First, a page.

You have probably had this experience. You’re at a party, or a conference, or on the playground with your kids, and you find yourself in a conversation with a stranger. As you talk with her, there’s something about her—she’s smart, to be sure, but it’s something more than that—that makes you ask her where she went to college. When she replies, you laugh, “Of course you went to Wellesley!”
It’s hard to define, but it’s unmistakable. That thing that Wellesley women have; the thing that this College does to students. Call it the Wellesley Effect: the influence this place has on young women, and through them, the influence that Wellesley has on the world as its graduates work to make it a better place.
This fall, the College launched Wellesley’s Campaign to Advance the Wellesley Effect, its first major comprehensive campaign since the pioneering Women Who Will campaign concluded in 2005. The ambitious $500-million effort will support initiatives that will sustain and expand Wellesley’s impact into the future, ensuring that Wellesley women will continue to make a critical difference in the world.
As the College was unveiling the campaign, we found a handful of alumnae who exemplify the Wellesley Effect in different ways: a high-school chemistry teacher who ignites her students’ passion for the sciences; a Washington insider who helps Wellesley students find their ideal D.C. internships; a beloved and pioneering law school professor; a former Marine who overcame injuries to raise awareness for injured veterans; the chair of Wellesley’s powerhouse economics department; and an infectious-disease physician who devotes half her time to relief work in disaster-stricken countries.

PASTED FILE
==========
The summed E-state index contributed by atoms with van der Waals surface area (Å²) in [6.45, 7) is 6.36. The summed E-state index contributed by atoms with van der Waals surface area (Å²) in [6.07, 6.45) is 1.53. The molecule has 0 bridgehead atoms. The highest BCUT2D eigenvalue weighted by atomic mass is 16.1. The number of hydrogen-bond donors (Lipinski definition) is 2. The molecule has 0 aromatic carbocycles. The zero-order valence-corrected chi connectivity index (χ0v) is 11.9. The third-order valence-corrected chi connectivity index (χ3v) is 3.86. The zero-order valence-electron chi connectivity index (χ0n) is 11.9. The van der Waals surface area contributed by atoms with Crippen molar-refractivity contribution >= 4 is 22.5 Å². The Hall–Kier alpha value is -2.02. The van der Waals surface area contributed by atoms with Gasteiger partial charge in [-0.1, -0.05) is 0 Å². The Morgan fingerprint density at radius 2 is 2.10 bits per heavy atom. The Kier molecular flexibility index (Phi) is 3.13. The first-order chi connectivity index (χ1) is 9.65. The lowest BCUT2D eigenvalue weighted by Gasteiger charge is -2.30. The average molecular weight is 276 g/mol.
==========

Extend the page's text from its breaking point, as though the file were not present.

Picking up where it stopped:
As inspirational as these women’s stories are, we suspect that we could have pulled any six names from the alumnae directory and heard wonderful tales about how Wellesley has shaped our graduates for the better, and how they have been a positive force for change, whether on the global stage or in their local communities. In fact, Wellesley is collecting anecdotes from alumnae about what the Wellesley Effect means to them. Visit campaign.wellesley.edu to join the chorus of voices.